Angel Haze Brings Too Many Flowers and Not Enough Fire to the Chaotic 'Dirty Gold'

5
Dirty Gold
Critical Mass
Release Date: December 30, 2013
Label: Island/Republic

by Jessica Hopper

Angel Haze is not the Rah Digga of now, nor the Jean Grae of tomorrow, nor the Nicki Minaj of several years from now. On her tumultuously conceived (or at least tumultuously released) full-length Island/Republic debut, it's evident the young MC is not interested in squaring off within lazy "femcee" brackets; instead, she wants a bite — a big one — of what Macklemore is having. Though she's continually pitted against her distaff peers, Dirty Gold eschews the underground entirely, instead aiming squarely for that other niche group: the Top 40.

While such globally minded pop striving shows us where she wants to be, Haze's chopper flow betrays not-so-humble Midwestern roots — born in Detroit, and now planning to settle in Williamsburg, her breathless rat-a-tat conjures shades of Twista when she's smooth or mid-period Tech N9ne when she's particularly pissed. Taken a track at a time, that's her biggest asset: Her loquacious rage can be a marvel, a fiery feat. Over the span of an album, unfortunately, it becomes her biggest problem, a showy trick that can't hide her lack of another one. After some delay, Dirty Gold was set for a March 2014 release, but late this month, a frustrated Haze leaked it herself, triggering a quick takedown followed by this rushed new "official" release. It's a confused entrance for a confused record that perhaps could have benefitted from a longer gestation, and leaves you wondering exactly who Angel Haze is.

In any event, she's always been a striking rapper. The manic intensity of her flow perfectly matched her emotional tenor on 2012 mixtapes Reservation and Classick, full of forceful, overwhelming tales of the ways in which her childhood was stolen from her as an abuse survivor raised in what she's termed a religious cult. On tracks like her harrowing version of "Cleaning Out My Closet," she attacked her pain and dismantled her shame publicly, forcing us to confront her demons.

Haze says she's working on the other side of the pain now; certainly Dirty Gold revels in hard-won survival and a newfound confidence. Marianne Williamson-grade self-love aphorisms abound (in fact, the word love shows up 80 times on the album, though half of that number appear in "Deep Sea Divers"), amid a torrent of vague and familiar pop sentiments ("I'll search this galaxy to find you," goes the chorus to "Vinyl"). Save for "Black Synagogue," she's punching below her weight here as a lyricist. Curiously, two songs rely on extended metaphors about flowers: "April's Fool" references a "potter's hand" and a rose growing from concrete, and by the time we get to "White Lilies/White Lies," the hand has gotten a professional upgrade to "florist," and the roses have exited the garden and lost their petals. "White Lilies" is a tender ode to a woman losing her dignity as a coke-addled pole dancer, a laudable counterpoint to the many blithe stripping anthems we met in 2013, but it's also painfully overwrought. There's a lot of corn up in the bouquet.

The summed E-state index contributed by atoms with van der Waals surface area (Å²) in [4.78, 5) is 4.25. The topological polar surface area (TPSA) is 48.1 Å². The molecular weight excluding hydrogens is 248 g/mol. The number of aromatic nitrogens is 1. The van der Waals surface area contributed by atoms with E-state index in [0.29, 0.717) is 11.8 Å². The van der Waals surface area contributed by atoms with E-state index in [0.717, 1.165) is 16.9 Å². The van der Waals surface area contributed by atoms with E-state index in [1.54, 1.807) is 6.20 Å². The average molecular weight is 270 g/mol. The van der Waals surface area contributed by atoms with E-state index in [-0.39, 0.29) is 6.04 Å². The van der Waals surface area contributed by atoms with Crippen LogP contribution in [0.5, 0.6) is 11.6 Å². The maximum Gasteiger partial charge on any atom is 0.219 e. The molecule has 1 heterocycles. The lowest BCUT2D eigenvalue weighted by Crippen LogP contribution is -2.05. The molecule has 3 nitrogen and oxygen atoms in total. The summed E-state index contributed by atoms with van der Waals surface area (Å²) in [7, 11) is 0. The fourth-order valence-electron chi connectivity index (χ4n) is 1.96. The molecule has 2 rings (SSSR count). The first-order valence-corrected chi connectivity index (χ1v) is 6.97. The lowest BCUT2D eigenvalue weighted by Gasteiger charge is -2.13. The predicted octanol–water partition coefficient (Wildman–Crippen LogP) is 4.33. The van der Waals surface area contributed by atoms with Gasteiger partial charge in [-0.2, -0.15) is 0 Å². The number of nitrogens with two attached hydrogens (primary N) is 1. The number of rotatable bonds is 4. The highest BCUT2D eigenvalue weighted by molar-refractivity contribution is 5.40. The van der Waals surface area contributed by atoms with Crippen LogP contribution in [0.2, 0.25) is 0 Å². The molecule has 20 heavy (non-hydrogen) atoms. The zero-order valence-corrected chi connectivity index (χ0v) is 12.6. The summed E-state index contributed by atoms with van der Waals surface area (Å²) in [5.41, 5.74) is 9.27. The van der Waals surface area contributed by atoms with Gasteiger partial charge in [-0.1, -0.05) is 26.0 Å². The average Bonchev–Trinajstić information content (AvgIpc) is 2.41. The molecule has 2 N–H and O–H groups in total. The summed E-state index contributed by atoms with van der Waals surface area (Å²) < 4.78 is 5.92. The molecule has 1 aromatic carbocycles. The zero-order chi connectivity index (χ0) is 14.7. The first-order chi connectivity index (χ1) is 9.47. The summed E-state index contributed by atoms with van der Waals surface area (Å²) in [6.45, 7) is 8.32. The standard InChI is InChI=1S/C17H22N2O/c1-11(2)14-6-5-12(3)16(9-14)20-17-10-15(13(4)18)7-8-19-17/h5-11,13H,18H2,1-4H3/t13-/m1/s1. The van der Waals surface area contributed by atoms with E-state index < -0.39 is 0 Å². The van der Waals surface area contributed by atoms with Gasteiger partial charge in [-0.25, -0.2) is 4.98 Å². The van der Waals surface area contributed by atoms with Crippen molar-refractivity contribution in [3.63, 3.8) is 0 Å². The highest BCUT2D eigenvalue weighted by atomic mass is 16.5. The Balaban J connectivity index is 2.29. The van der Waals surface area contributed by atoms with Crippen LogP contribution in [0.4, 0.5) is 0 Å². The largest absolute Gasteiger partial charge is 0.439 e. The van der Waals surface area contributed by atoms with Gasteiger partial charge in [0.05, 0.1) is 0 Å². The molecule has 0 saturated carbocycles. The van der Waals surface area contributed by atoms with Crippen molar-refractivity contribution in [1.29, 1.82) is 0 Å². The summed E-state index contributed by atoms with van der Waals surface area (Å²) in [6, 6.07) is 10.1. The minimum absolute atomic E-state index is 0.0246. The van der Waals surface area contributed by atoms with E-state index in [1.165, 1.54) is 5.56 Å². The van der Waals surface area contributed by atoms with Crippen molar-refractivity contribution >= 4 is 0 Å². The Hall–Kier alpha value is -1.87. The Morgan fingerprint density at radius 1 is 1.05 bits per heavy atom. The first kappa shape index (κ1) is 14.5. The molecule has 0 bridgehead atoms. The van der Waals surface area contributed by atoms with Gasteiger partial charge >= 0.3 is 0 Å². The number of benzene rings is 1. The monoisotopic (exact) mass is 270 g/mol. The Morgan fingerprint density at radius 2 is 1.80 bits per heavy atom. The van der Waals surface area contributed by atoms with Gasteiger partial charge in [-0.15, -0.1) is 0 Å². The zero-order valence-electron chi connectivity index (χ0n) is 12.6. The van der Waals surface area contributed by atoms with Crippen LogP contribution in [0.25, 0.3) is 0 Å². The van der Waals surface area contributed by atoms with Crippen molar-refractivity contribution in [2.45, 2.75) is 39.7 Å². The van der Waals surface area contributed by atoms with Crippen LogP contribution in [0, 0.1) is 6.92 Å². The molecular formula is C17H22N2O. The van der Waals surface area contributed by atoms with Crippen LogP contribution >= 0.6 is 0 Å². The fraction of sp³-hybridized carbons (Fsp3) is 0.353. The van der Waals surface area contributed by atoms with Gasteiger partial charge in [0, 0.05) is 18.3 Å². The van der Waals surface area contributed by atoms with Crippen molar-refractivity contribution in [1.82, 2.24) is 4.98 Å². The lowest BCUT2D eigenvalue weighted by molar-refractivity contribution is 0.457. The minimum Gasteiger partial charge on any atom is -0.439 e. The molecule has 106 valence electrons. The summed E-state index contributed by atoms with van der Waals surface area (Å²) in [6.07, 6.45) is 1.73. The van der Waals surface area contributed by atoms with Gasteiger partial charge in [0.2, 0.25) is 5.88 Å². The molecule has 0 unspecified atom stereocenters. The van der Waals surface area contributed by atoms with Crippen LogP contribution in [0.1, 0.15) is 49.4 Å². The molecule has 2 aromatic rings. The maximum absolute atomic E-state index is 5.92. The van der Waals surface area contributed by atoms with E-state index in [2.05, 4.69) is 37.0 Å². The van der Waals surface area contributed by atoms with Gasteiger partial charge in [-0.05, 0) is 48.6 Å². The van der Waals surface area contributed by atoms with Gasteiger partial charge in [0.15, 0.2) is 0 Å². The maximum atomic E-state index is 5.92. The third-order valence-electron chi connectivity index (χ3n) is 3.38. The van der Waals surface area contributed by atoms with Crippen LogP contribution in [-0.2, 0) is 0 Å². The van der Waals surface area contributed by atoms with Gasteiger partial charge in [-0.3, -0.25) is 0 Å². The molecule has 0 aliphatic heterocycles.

The other issue is one that dogged last year's Classick, too. While Haze's rapping style is anchored, she transmits her influences too well, with a dexterity that can come off as unoriginality or even mimicry: She simply brings too little of herself to the songs, to the point that you can discern exactly which Kanye or Eminem or Macklemore tune captured her imagination. On her mixtapes, she came off as a young artist still finding her footing, but on a major-label debut, the approach reads as formulaic. Haze's attempt to appear undefinable and resist categorization (as Dirty Gold's conversational interludes attest) is a laudable pursuit (fuck binaries!), but it leaves the record unfocused.

Because of how pop the album leans — the first half indulges terrestrial EDM synths and dynamics amid its rappy raps — it suggests a willingness to try anything more than genuine artistic malleability. The checklist includes a luxury-brand-inventory song (with a curious Philip Lim shout-out and no hook), a "Black Skinhead"-esque Yeezus piece titled "Tribe Called Red," and "Sing About Me," an EDM-lite crossover fast-rap a la Macklemore's "Can't Hold Us." Those references are so current, it's no wonder Haze leaked this three months early: In March, this stuff might sound dated.

Whenever the real Angel Haze emerges, she'll have great material to work with: "Angels and Airwaves" and the Greg Kurstin-produced "Battle Cry" (wherein Sia gloriously plays Riri to Angel's Em) fit perfectly into the disparate-duets trend, and suggest she might actually have a viable future in the weirder corners of the mainstream. After the stark intensity of Haze's earliest work, she deserves to transcend such grim subject matter, and achieve her ambitious pop dreams. But Dirty Gold's dreams hardly sound like her own.

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